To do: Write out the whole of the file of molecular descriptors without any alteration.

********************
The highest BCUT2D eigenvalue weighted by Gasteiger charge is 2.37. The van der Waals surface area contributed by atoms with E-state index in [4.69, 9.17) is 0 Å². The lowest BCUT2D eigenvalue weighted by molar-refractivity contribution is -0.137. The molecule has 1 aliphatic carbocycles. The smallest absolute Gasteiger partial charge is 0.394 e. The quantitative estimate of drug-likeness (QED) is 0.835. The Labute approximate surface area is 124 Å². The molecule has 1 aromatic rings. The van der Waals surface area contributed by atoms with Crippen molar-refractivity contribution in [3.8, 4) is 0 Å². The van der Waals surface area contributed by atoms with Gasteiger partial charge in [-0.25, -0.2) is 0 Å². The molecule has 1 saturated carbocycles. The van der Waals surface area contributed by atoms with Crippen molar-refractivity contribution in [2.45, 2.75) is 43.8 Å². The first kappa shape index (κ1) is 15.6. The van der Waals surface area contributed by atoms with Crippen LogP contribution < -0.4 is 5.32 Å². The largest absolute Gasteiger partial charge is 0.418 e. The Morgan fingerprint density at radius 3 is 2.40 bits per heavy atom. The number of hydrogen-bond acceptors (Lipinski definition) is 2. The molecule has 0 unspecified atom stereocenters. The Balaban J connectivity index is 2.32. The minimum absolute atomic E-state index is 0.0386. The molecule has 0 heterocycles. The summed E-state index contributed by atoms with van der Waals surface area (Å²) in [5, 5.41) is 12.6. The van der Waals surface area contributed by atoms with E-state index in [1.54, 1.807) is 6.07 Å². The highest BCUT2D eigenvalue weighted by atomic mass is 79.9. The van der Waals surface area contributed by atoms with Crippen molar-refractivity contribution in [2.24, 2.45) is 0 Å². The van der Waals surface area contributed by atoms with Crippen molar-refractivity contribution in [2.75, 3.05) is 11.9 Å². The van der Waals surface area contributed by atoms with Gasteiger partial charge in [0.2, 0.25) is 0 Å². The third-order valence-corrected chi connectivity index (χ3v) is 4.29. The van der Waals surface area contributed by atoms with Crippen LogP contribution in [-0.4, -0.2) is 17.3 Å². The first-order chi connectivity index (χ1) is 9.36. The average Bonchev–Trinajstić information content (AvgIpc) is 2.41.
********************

The highest BCUT2D eigenvalue weighted by Gasteiger charge is 2.37. The van der Waals surface area contributed by atoms with E-state index in [4.69, 9.17) is 0 Å². The lowest BCUT2D eigenvalue weighted by molar-refractivity contribution is -0.137. The molecule has 1 aliphatic carbocycles. The smallest absolute Gasteiger partial charge is 0.394 e. The quantitative estimate of drug-likeness (QED) is 0.835. The Labute approximate surface area is 124 Å². The molecule has 1 aromatic rings. The van der Waals surface area contributed by atoms with Crippen molar-refractivity contribution in [3.8, 4) is 0 Å². The van der Waals surface area contributed by atoms with Gasteiger partial charge in [-0.25, -0.2) is 0 Å². The molecule has 1 saturated carbocycles. The van der Waals surface area contributed by atoms with Crippen molar-refractivity contribution in [2.45, 2.75) is 43.8 Å². The first kappa shape index (κ1) is 15.6. The van der Waals surface area contributed by atoms with Crippen LogP contribution < -0.4 is 5.32 Å². The largest absolute Gasteiger partial charge is 0.418 e. The Morgan fingerprint density at radius 3 is 2.40 bits per heavy atom. The number of hydrogen-bond acceptors (Lipinski definition) is 2. The molecule has 0 unspecified atom stereocenters. The Balaban J connectivity index is 2.32. The minimum absolute atomic E-state index is 0.0386. The molecule has 0 heterocycles. The summed E-state index contributed by atoms with van der Waals surface area (Å²) in [5, 5.41) is 12.6. The van der Waals surface area contributed by atoms with E-state index in [1.54, 1.807) is 6.07 Å². The highest BCUT2D eigenvalue weighted by atomic mass is 79.9. The van der Waals surface area contributed by atoms with Crippen molar-refractivity contribution in [2.24, 2.45) is 0 Å². The van der Waals surface area contributed by atoms with Crippen molar-refractivity contribution in [2.75, 3.05) is 11.9 Å². The van der Waals surface area contributed by atoms with Gasteiger partial charge in [0.2, 0.25) is 0 Å². The third-order valence-corrected chi connectivity index (χ3v) is 4.29. The van der Waals surface area contributed by atoms with Crippen LogP contribution in [-0.4, -0.2) is 17.3 Å². The first-order chi connectivity index (χ1) is 9.36. The average Bonchev–Trinajstić information content (AvgIpc) is 2.41.